After discussing the Commons with Thomas Leif Olsen, a scholar on democracy, he wrote the following to illustrate his understanding of the commons:
“Human (rainforest); because it invites truly diverse, raw and uncensored participation, where only the more durable and/or creative participants prosper over time, while the less durable and/or creative ones remain marginal, and/or withers away. What you see is what you got – not (as consumerism states) what you get! If one wants to know the rainforest, one must take whatever time it takes to observe its full content, and follow its evolutionary processes. Although individuals may be able to nurture this process, it will over time be futile to try to personally ‘lead it.
Inter-Cultural (rainforest); because it exists everywhere at the same time, it is a truly ‘glocal’ phenomenon. Just as the rainforest breeds from local soil and climate conditions, and is affected by regional wind-, rain- and temperature-conditions, as well as by global warming, are human cultures partly local, partly regional, partly global – as well as partly meta-local and meta-global.
Intellectual (rainforest); because the Commons is first and foremost a mental project, that although it has many empirical spin-offs and implications (and is likely to deliver many more over time), it is based on human input in terms views, ideas and opinions. These views, ideas and opinions will, just as the rainforest, have an endless number of ‘categories’ – some of which grow stronger and spread well beyond its humble origin, while others may look promising, and for a while seem dominant, but eventually die out like the dinosaurs. The majority of these ‘categories’ will, nevertheless, remain as an adaptable but still important undergrowth.
Rainforest; because just as all living species are dependent on the photosynthesis, by which our climate and pollution is kept in check, are our communities dependent on the human ability to accommodate both mainstream and more extreme ‘categories’.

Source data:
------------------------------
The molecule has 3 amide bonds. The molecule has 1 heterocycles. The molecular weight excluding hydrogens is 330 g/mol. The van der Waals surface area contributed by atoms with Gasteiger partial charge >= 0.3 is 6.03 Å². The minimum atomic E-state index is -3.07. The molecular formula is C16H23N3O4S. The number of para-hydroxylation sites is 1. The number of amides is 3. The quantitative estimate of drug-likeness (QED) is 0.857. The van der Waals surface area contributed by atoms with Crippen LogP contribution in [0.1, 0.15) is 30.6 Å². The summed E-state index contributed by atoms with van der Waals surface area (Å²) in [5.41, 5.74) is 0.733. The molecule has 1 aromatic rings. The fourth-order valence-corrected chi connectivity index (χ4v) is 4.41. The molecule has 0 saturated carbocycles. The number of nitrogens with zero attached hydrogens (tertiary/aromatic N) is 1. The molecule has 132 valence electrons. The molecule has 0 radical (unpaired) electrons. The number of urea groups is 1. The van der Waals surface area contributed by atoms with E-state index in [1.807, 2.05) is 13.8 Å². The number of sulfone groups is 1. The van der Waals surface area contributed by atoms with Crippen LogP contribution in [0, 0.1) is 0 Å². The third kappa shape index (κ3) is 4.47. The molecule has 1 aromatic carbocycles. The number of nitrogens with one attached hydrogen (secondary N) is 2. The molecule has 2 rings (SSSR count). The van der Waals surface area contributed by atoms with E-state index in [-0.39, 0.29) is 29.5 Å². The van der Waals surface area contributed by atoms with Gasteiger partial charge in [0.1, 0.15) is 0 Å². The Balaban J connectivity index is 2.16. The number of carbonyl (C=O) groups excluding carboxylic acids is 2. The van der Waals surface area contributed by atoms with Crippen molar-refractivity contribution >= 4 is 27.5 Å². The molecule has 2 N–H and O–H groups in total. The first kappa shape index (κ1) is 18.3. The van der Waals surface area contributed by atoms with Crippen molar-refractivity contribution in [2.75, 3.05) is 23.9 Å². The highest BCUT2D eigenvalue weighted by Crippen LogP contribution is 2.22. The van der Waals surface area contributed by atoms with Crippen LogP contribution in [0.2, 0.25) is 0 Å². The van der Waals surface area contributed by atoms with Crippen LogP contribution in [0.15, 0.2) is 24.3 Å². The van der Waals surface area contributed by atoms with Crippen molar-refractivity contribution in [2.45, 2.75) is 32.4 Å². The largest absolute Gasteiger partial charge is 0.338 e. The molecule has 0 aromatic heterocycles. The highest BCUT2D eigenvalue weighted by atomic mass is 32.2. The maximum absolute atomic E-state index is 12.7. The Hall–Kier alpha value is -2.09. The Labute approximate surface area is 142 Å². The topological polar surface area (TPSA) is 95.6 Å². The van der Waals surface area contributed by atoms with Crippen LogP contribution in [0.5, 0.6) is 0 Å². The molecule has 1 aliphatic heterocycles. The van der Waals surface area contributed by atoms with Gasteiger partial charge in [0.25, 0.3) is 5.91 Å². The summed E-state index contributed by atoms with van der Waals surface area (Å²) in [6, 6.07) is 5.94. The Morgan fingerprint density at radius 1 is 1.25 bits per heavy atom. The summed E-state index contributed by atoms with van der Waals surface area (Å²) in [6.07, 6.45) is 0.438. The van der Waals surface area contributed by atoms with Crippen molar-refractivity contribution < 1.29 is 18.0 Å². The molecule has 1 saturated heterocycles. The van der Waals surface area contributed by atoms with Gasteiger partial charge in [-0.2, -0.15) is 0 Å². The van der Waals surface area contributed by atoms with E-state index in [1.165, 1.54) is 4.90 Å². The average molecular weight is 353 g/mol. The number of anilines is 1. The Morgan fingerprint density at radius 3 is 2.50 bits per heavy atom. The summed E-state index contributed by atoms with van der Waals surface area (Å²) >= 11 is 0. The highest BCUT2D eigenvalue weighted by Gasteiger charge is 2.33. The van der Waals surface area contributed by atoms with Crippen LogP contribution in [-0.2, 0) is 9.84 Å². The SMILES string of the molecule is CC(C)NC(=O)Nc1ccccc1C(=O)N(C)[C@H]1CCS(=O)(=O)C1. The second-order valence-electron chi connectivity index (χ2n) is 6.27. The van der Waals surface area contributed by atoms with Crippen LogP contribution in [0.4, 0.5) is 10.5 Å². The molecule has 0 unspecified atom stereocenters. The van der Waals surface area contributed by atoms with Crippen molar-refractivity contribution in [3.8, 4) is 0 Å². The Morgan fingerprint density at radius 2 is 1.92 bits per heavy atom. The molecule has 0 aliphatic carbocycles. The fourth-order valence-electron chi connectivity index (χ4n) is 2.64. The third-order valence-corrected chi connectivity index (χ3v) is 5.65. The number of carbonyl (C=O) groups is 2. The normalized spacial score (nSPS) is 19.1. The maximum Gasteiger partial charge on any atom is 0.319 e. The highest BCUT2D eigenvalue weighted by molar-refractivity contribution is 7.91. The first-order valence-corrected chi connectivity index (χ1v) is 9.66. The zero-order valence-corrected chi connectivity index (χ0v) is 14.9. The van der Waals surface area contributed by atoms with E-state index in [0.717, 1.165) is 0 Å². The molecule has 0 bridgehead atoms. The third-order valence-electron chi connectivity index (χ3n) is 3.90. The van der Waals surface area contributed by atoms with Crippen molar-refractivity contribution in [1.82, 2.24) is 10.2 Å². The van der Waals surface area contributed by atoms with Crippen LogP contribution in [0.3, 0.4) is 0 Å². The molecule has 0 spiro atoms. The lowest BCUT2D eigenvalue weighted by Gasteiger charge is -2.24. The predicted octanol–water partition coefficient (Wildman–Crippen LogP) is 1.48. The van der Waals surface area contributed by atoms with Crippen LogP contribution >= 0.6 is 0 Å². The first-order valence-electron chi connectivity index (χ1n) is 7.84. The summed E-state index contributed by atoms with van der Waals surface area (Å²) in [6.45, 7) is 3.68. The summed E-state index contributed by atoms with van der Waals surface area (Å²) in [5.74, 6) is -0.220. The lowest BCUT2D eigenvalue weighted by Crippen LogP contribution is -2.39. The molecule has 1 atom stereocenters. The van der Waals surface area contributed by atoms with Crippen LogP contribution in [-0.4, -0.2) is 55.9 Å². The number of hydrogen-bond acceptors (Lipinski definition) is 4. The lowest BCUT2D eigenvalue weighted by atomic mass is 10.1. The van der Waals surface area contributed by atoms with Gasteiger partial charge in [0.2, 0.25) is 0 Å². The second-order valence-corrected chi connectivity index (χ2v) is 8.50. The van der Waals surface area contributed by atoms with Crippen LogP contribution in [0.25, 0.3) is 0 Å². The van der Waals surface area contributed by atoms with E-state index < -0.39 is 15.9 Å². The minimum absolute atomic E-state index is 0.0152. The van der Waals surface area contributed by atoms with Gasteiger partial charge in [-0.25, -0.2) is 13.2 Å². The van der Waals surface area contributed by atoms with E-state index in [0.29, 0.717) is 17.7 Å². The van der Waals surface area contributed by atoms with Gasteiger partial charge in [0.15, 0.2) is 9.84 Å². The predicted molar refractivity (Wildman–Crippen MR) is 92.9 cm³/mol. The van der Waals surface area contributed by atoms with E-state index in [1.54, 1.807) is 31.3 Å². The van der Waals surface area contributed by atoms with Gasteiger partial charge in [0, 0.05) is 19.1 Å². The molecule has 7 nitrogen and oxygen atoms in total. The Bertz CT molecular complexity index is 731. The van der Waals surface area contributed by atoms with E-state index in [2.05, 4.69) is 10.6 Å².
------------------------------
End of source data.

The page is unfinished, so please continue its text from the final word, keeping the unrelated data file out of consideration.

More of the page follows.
The rainforest may be possible to eliminate to the five senses, but just as the sixth sense – by some seen as our ‘innate culture’ – it will survive in the unseen, and return whenever opportunity arises. Endless are the examples of how the jungle has re-taken space that man has cultivated into agricultural and residential land, simply because the underlying energy of nature can only be altered – and/or stopped – by nature itself.
In the same way can societies organized by man only remain for as long as it is maintained to that order, and when that organization starts to wither away will the power of human imagination and creativity eventually re-take the initiative.
By now we know that we can’t both cut down the rainforest and survive. The choice is however ours. In the same way we must decide whether we shall cut down or nurture the Commons – which were always there and always will remain there, for as long as humans populate the earth – which has been dominated by vested interests for so long so we almost forgot it existed.
Just like the rainforest, of which sub-Saharan Africa and South America are nowadays our main custodians, is the Commons an ecological concern, for which a free www is our main custodian. The Commons stands as the representative body of the ecological diversity of humans (although its representative ‘scope’ is still limited), without which humans eventually will succumb to cultural and intellectual malnutrition.”